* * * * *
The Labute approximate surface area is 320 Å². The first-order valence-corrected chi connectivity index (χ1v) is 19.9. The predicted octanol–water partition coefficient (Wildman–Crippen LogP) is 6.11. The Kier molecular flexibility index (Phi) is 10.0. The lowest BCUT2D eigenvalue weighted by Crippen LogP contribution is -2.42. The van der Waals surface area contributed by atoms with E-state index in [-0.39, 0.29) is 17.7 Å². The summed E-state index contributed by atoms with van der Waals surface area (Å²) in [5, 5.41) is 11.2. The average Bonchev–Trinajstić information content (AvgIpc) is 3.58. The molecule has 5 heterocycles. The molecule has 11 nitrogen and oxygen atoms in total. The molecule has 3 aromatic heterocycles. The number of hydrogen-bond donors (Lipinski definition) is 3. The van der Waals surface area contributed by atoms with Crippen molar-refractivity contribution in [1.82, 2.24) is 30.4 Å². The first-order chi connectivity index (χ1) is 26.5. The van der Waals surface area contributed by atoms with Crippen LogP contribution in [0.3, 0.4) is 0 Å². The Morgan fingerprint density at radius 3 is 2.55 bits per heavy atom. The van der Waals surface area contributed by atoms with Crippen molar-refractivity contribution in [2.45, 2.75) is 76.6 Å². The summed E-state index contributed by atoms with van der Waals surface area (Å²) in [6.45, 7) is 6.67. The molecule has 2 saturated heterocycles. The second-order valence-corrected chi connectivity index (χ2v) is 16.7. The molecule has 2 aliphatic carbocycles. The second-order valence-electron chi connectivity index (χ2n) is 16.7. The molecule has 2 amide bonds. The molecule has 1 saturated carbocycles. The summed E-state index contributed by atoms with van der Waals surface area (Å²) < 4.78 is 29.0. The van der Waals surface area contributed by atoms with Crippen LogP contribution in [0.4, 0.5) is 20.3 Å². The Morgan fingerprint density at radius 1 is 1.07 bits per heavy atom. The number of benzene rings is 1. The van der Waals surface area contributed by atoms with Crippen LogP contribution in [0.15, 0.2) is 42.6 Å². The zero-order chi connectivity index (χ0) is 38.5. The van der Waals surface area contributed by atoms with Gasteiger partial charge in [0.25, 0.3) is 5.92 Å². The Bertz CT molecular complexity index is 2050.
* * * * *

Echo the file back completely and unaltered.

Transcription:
The Labute approximate surface area is 320 Å². The first-order valence-corrected chi connectivity index (χ1v) is 19.9. The predicted octanol–water partition coefficient (Wildman–Crippen LogP) is 6.11. The Kier molecular flexibility index (Phi) is 10.0. The lowest BCUT2D eigenvalue weighted by Crippen LogP contribution is -2.42. The van der Waals surface area contributed by atoms with E-state index in [-0.39, 0.29) is 17.7 Å². The summed E-state index contributed by atoms with van der Waals surface area (Å²) in [5, 5.41) is 11.2. The average Bonchev–Trinajstić information content (AvgIpc) is 3.58. The molecule has 5 heterocycles. The molecule has 11 nitrogen and oxygen atoms in total. The molecule has 3 aromatic heterocycles. The number of hydrogen-bond donors (Lipinski definition) is 3. The van der Waals surface area contributed by atoms with Crippen molar-refractivity contribution in [1.82, 2.24) is 30.4 Å². The first-order chi connectivity index (χ1) is 26.5. The van der Waals surface area contributed by atoms with Crippen LogP contribution in [0.3, 0.4) is 0 Å². The Morgan fingerprint density at radius 3 is 2.55 bits per heavy atom. The van der Waals surface area contributed by atoms with Crippen molar-refractivity contribution in [2.45, 2.75) is 76.6 Å². The summed E-state index contributed by atoms with van der Waals surface area (Å²) in [6.45, 7) is 6.67. The molecule has 2 saturated heterocycles. The second-order valence-corrected chi connectivity index (χ2v) is 16.7. The molecule has 2 aliphatic carbocycles. The second-order valence-electron chi connectivity index (χ2n) is 16.7. The molecule has 2 amide bonds. The molecule has 1 saturated carbocycles. The summed E-state index contributed by atoms with van der Waals surface area (Å²) < 4.78 is 29.0. The van der Waals surface area contributed by atoms with Crippen LogP contribution in [0.4, 0.5) is 20.3 Å². The Morgan fingerprint density at radius 1 is 1.07 bits per heavy atom. The number of benzene rings is 1. The van der Waals surface area contributed by atoms with Crippen LogP contribution in [0.15, 0.2) is 42.6 Å². The zero-order chi connectivity index (χ0) is 38.5. The van der Waals surface area contributed by atoms with Gasteiger partial charge in [0.25, 0.3) is 5.92 Å². The Bertz CT molecular complexity index is 2050.